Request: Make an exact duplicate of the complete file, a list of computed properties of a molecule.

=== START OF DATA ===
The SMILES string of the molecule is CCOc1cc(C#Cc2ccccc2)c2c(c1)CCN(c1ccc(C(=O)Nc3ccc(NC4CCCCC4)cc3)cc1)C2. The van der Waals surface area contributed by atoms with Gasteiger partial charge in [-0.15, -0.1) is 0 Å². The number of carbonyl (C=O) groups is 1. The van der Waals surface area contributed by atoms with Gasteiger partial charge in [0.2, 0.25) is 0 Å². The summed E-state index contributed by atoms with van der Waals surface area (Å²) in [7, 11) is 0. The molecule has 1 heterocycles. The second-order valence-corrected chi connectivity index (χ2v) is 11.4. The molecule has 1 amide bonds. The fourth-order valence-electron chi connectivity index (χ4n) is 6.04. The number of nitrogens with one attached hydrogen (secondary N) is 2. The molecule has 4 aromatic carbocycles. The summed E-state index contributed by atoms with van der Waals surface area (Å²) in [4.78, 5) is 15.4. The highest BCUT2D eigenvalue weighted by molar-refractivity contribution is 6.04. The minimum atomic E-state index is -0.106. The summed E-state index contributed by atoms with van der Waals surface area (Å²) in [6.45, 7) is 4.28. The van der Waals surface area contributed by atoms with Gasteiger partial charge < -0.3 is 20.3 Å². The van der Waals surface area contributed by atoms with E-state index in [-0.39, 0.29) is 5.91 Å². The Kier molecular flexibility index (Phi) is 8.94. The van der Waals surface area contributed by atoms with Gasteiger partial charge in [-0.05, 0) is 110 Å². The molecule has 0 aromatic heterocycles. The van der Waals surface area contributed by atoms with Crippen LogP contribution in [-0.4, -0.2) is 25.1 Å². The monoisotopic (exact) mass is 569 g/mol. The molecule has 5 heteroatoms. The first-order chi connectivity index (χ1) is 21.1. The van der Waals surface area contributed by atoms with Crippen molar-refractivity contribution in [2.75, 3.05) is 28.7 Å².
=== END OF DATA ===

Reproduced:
The SMILES string of the molecule is CCOc1cc(C#Cc2ccccc2)c2c(c1)CCN(c1ccc(C(=O)Nc3ccc(NC4CCCCC4)cc3)cc1)C2. The van der Waals surface area contributed by atoms with Gasteiger partial charge in [-0.15, -0.1) is 0 Å². The number of carbonyl (C=O) groups is 1. The van der Waals surface area contributed by atoms with Gasteiger partial charge in [0.2, 0.25) is 0 Å². The summed E-state index contributed by atoms with van der Waals surface area (Å²) in [7, 11) is 0. The molecule has 1 heterocycles. The second-order valence-corrected chi connectivity index (χ2v) is 11.4. The molecule has 1 amide bonds. The fourth-order valence-electron chi connectivity index (χ4n) is 6.04. The number of nitrogens with one attached hydrogen (secondary N) is 2. The molecule has 4 aromatic carbocycles. The summed E-state index contributed by atoms with van der Waals surface area (Å²) in [4.78, 5) is 15.4. The highest BCUT2D eigenvalue weighted by molar-refractivity contribution is 6.04. The minimum atomic E-state index is -0.106. The summed E-state index contributed by atoms with van der Waals surface area (Å²) in [6.45, 7) is 4.28. The van der Waals surface area contributed by atoms with Gasteiger partial charge < -0.3 is 20.3 Å². The van der Waals surface area contributed by atoms with E-state index in [-0.39, 0.29) is 5.91 Å². The Kier molecular flexibility index (Phi) is 8.94. The van der Waals surface area contributed by atoms with Gasteiger partial charge in [-0.05, 0) is 110 Å². The molecule has 0 aromatic heterocycles. The van der Waals surface area contributed by atoms with Crippen LogP contribution in [-0.4, -0.2) is 25.1 Å². The monoisotopic (exact) mass is 569 g/mol. The molecule has 5 heteroatoms. The first-order chi connectivity index (χ1) is 21.1. The van der Waals surface area contributed by atoms with Crippen molar-refractivity contribution in [2.75, 3.05) is 28.7 Å².